The United States gets approximately 6 percent of its energy from wind, but the U.S. Department of Energy hopes to increase this number to20 percent by 2030 and 35 percent by 2050. This should help offset the country’s need for dirty fuel types, such as fossil fuels. Wind energy costs only $97 to create 1 megawatt-hour, and it is among the most highly efficient energy sources available today.


Solar energy currently makes up approximately 1 percent of the energy consumption in the United States and can be used to create heat, electricity, and light. This is a readily available source of energy around the world. In fact, according to the National Renewable Energy Laboratory, enough energy from the sun touches the earth in a single hour to power for the entire world for a year. The most common way to trap this energy is through photovoltaic cells, more commonly known as solar panels. These are often placed on rooftops, or on floating barges in wastewater facility plants.

Solar power is quickly growing throughout the United States. Although it is not responsible for much of the energy produced here yet, it is the fastest-growing energy source. Because it does not create any air pollutants, it is an ecologically responsible form of power with a very low carbon footprint. Also, it is a highly efficient energy source with the cost of solar energy having dropped every year since 2009. Over 200 percent of its energy input is retained when solar power is converted into electricity.

Because solar energy is widely available to any home or business owner with a roof, it is undoubtedly one of the most efficient energy options available today. It is a particularly smart choice for those wanting to offset their usage of non-renewable energy sources. Plus, this is an environmentally friendly and efficient source that produces little waste.

San Diego typically sees 266 sunny days every year on average, making this an excellent location for installing solar panels.


While there are many different types of energy to choose from, it’s clear that renewable energy sources are the most efficient and sustainable for homes and businesses alike. Solar energy is the preferred energy source of choice in Southern California, and there’s no better time to start thinking about adding panels to your property. At HES Solar, we help area businesses and homeowners capitalize on this wealth of sunshine with smart solar panels that can offset electrical costs. These panels are completely self-sufficient once installed and can help individuals save plenty of money every year while saving the planet’s valuable natural resources as well.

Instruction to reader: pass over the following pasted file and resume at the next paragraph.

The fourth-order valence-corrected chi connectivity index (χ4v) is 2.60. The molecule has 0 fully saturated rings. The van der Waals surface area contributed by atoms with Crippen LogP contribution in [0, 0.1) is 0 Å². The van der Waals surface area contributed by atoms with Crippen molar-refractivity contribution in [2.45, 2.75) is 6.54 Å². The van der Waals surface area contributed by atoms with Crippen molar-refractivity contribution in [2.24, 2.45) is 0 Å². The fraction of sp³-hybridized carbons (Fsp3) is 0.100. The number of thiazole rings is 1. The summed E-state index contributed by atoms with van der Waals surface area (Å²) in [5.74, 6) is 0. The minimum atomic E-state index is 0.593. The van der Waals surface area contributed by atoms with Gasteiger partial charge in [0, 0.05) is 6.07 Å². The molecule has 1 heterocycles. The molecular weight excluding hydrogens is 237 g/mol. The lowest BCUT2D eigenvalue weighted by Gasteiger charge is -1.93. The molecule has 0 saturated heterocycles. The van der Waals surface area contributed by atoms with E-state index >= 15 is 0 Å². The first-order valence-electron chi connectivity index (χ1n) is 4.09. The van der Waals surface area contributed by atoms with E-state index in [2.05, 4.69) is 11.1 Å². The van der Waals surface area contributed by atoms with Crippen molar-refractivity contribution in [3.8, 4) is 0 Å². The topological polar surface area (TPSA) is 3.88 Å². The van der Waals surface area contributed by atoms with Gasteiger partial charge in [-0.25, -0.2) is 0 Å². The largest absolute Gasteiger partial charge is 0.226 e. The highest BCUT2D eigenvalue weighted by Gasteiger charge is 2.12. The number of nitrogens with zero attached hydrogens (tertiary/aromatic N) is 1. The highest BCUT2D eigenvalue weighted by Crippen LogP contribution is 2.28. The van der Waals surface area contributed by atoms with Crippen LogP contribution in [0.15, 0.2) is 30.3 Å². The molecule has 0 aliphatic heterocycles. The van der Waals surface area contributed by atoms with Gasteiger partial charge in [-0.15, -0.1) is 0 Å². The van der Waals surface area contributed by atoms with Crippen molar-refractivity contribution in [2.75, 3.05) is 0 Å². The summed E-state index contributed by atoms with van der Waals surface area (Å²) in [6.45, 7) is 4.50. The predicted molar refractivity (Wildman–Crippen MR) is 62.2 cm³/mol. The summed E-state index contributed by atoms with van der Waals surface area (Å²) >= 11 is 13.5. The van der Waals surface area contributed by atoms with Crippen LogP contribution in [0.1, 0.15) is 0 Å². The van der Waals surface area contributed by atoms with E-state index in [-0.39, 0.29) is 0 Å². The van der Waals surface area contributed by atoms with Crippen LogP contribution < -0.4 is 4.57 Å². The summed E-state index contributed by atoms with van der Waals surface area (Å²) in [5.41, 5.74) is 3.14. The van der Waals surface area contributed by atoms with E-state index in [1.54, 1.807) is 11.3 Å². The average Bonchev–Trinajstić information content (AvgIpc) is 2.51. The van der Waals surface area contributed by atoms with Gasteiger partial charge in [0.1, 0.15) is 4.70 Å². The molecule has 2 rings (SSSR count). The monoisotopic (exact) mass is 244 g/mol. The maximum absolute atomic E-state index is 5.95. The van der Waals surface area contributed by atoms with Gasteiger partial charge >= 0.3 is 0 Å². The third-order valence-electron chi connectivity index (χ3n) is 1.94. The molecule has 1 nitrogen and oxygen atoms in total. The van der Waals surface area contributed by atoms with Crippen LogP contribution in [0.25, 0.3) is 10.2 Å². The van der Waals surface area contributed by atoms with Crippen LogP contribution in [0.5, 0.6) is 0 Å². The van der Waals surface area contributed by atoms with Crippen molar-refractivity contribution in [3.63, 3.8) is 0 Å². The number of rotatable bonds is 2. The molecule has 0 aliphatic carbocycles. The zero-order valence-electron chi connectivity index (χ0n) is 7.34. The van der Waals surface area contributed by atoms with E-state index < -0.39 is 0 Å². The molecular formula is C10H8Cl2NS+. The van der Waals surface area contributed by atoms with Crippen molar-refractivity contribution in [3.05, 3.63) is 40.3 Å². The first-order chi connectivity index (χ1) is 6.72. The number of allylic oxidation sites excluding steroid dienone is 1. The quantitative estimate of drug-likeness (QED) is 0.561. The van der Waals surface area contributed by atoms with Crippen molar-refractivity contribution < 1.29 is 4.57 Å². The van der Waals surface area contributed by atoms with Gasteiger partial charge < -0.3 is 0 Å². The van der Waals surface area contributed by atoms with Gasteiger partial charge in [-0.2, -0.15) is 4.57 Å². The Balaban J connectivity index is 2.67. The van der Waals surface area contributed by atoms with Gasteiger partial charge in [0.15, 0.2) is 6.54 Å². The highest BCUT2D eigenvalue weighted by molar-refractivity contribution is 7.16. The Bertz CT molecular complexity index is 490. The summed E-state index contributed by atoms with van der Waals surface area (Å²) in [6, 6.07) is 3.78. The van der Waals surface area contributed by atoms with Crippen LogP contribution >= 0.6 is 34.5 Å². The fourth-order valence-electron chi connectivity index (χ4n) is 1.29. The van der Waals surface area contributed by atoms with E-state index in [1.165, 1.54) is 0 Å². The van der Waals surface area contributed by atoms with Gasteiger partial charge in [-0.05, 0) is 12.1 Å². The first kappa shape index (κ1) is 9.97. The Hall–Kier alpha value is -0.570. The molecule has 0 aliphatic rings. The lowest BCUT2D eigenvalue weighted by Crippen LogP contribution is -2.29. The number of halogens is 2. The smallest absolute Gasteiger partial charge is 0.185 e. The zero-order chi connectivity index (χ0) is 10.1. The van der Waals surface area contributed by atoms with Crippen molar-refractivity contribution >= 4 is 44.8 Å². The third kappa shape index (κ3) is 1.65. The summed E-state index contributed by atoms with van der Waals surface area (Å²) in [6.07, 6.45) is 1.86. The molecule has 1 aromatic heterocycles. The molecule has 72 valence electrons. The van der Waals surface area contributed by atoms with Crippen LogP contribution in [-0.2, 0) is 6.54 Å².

Contact us today for a free estimate


We are a San Diego-based, family-owned solar company. We have been an energy innovator since 2001 and can handle projects from small, rooftop solar panel additions to large-scale commercial microgrid systems. 

Our website is a great resource for your solar research. We’d also love to speak with you to answer any specific questions you have about your project. Click here to be contacted by an HES Solar representative, or simply dial us at 619-692-2015. We don’t use call centers so you’ll speak with a full-time HES Solar employee in California.

Robert Laverty

Senior Energy Consultant, Residential

Robert Laverty joined the HES team in the summer of 2018, bringing his ten years of solar design experience and his Bachelor’s degree from the University of Puget Sound with him. Robert is dedicated to finding solutions to help families produce and store electricity in order to reduce their reliance on grid power as well as help reduce their household’s carbon footprint. Robert’s experience as a newspaper editor as well as his involvement with the sustainability-focused Rocky Mountain Institute drives him to constantly seek out innovative ways to meet energy needs through renewable resources as well as helps him share those ideas with Southern California homeowners. When not at work or volunteering time with his church or community, Robert spends time with his wife and two sons or pursues his passion of fly fishing.